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Find out more about the characteristics of students who attend UAB.
See how many students applied, accepted, and enrolled at UAB. Learn more about students’ high school preparation and test scores.
Learn about costs to attend UAB and how much financial aid is typically awarded.
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Learn more about professors, where students live, and campus safety at UAB.
Discover ways to be actively involved in your education at UAB – inside and outside the classroom.
See which majors are most popular at UAB and what recent graduates plan to do after earning their bachelor's degree.
Discover how many students who start at UAB finish their bachelor's degree and how long it takes.
Figure out what learning gains to expect in critical thinking, writing, and other important subjects at UAB.
Assessing Student Learning Outcomes at UAB
Program Specific Learning Outcomes
Each academic program at UAB is required to assess student learning, whether it issues an undergraduate, graduate, or professional degree. These results are reported using WEAVEonline, which facilitates review and internal information dissemination. Development of the learning outcomes, measures, targets, findings, and action plans are the responsibility of the program faculty. The process is as follows:
The faculty of each academic program, possibly by committee, was responsible for developing three to five learning outcomes that are knowledge, behavior, or attributes that a graduate of their program is expected to demonstrate. Guidance was given that these learning outcomes should include action verbs from Bloom’s Taxonomy and be indicative of the expected level of advancement. These learning outcomes may be influenced by outside accrediting agencies for programs such as nursing, engineering, and education. Undergraduate programs were strongly encouraged to include learning outcomes that had elements of the 2005 Quality Enhancement Plan (QEP), Quantitative Literacy, Writing, and Ethical/Civic Responsibility.
Attainment of the Learning Outcomes is measured by indirect methods, such as surveys, and direct methods, such as major field tests, professional licensure/registry examinations, and rubric-based work-product review. Utilization of multiple measures for each learning outcome, at least one of which is direct, has been considered good practice.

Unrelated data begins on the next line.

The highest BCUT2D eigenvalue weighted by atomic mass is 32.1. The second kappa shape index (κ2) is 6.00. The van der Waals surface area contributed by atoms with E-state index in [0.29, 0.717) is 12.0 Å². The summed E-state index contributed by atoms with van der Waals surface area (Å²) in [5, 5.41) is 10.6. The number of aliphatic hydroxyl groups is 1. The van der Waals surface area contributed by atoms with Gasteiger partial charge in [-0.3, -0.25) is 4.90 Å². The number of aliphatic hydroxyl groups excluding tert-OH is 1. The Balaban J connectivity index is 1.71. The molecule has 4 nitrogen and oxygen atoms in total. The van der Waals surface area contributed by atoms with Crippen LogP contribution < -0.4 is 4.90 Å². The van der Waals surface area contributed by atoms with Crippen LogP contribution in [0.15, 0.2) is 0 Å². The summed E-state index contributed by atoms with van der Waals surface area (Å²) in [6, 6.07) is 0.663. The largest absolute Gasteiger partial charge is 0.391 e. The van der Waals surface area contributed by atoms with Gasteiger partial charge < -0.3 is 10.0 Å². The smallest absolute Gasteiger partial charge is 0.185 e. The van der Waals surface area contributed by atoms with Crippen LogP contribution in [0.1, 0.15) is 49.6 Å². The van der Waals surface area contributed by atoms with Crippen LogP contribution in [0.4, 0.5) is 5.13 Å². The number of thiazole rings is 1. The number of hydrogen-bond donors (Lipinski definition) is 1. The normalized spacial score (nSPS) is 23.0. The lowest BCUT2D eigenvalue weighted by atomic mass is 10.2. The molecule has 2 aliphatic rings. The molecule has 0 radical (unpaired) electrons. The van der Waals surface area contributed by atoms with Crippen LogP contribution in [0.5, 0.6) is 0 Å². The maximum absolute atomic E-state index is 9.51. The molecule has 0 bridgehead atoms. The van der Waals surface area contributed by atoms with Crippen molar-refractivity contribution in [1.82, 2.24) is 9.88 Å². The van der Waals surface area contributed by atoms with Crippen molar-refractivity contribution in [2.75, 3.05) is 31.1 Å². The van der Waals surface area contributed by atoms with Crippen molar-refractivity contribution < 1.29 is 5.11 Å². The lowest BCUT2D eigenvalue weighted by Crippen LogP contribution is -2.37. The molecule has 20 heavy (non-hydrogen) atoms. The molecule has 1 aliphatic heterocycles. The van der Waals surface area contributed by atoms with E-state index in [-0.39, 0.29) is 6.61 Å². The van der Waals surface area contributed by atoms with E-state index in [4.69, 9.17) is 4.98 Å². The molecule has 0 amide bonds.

Since learning outcomes are typically stated as, “Graduates will…,” measurements are best made late in a student’s academic career. Programs typically use dissertation defenses, thesis defenses, undergraduate capstone reports/presentations, and/or professional licensure/registry examinations for this reason.
The target, or level of attainment, is determined by the program faculty based upon past findings and need for program improvement. Programs that consistently exceed targets are encouraged to increase them.
Data is typically collected annually by programs. These values are compared to targets to determine if the target is met, partially met, or not met.
An action plan must be developed if a target is not met. These action plans must have a strategy on how student learning will be enhanced and a date that attainment of that outcome will be remeasured. Action plans which advance the assessment process are also valid. In an effort to improve student learning, a minimum of three action plans has been set as a target for all programs, regardless of assessment results.
General Education Learning Outcomes
The Proficiency Profile (PP, previously known as MAPP) test of academic skills is used to measure student reading, writing, critical thinking and mathematics skills. Improvement in scores from freshman to junior year and junior-year scores are considered when evaluating student learning in these four major areas of student learning. This nationally administered, standardized examination allows UAB to compare our student’s skills to those of other universities.
Assessment of Writing has become an increasingly important part of Freshman Composition. Indirect measures of assessment (faculty interviews, surveys, analysis of a large data request on continuation and retention rates for students taking our classes, etc.) to help support the findings and provide context for direct assessment of student writing. National Council of Teachers of English Guidelines on Writing Assessment for direct assessment of student work-product are also being followed.
The majority of undergraduate programs map one or more of their learning outcomes to the QEP-based Quantitative Literacy and Writing outcomes, which in turn relate to General Education attainment. This assessment is critical since only the academic programs are able to measure the discipline-specific skill attainment. For example, the Proficiency Profile measures basic writing skills, but it is necessary for each program to determine if students are writing in an appropriate style and up to the standards of their profession.